Issues such as data rights would have to be resolved before the relationship could be established between developers and the government. Sponsors also may not want to use the network for candidate products, preferring to use NCI to test secondary indications after initial approval.
Intellectual property questions also could become more relevant, especially when drug pricing complaints emerge. A cancer drug that advocates view as too expensive and tested through the NCI trials network could boost calls for the federal government to invoke march-in rights, which would allow other manufacturers of products that use IP developed with government-funded research. (Also see “Year Of IP: From The TRIPS Waiver Proposal To The Moderna-NIH Patent Tussle” – Pink Sheet, 13 Jan, 2022.)
In addition, sponsors and the NCI may have different data collection methods, which may not be easily reconciled. Even information like patient sex sometimes is not entered into electronic records in the same format across trials, which can create problems comparing the results.
Comparability is a major problem in trials using real-world evidence. The FDA has raised questions with several products as sponsors have tried to use of RWE in decision-making. (Also see “The Real World Is Not Enough: Comparability Is Common Obstacle For RWE In US FDA Decisions” – Pink Sheet, 23 Sep, 2022.)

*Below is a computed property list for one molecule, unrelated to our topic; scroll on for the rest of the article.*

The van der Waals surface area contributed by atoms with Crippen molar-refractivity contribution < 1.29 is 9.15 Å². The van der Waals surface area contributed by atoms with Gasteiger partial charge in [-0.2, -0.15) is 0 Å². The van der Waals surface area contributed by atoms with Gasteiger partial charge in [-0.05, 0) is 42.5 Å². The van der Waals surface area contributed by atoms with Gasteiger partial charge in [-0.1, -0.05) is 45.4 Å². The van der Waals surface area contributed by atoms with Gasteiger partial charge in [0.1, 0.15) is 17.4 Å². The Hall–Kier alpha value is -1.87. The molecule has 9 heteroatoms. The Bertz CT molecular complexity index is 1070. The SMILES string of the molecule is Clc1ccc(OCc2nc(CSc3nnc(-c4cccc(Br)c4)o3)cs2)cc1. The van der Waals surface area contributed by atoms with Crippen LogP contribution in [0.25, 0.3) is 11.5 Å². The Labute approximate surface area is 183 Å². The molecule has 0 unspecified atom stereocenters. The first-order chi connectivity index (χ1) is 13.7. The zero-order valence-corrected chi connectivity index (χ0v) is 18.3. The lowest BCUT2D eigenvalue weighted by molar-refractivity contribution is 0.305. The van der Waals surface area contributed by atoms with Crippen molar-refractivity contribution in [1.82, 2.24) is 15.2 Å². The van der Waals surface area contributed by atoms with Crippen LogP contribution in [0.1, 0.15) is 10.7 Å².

Sponsors implementing novel trial designs also want to keep some aspects of them secret until they are completed, which could be a problem. An FDA program to encourage development of novel trial designs includes a requirement that the agency must be able to discuss some aspects program participants’ cases in public. (Also see “RWE Program Offers Sponsors Chance At Novel Uses, But In Exchange For Disclosing Proposals” – Pink Sheet, 19 Oct, 2022.)
Oncology, Clinical Trial System Improvement Campaign Still Growing
Several efforts intended to streamline clinical research in oncology and other areas already are underway.
Pazdur launched Project Site Selector earlier this year to understand why sponsors want to use foreign over domestic sites for oncology clinical trials. Enrollment speed and trial completion time were among the reasons some gave for the increased use of sites in China and post-Soviet states. (Also see “US FDA’s Project Site Selector Kicks Off With A Look At Why Cancer Trials Go Overseas” – Pink Sheet, 1 Aug, 2022.)
OCE’s Project Equity was created to increase trial diversity (Also see “US FDA Calls For Clinical Trial Diversity Plan ‘As Soon As Practicable’ In Product Development” – Pink Sheet, 18 Apr, 2022.), and Project Frontrunner is intended to push sponsors to develop cancer treatments using randomized trials outside of the refractory setting. (Also see “Cancer And Accelerated Approval: FDA To Crack Down On Single-Arm Trials, Refractory Disease Focus” – Pink Sheet, 10 Jun, 2022.)
Califf also has called for cutting clinical trial bureaucracy and increasing data sharing. (Also see “Califf Outlines Clinical Trial Reform Message, Which Could Travel With Him To Commissioner’s Office” – Pink Sheet, 22 Nov, 2021.)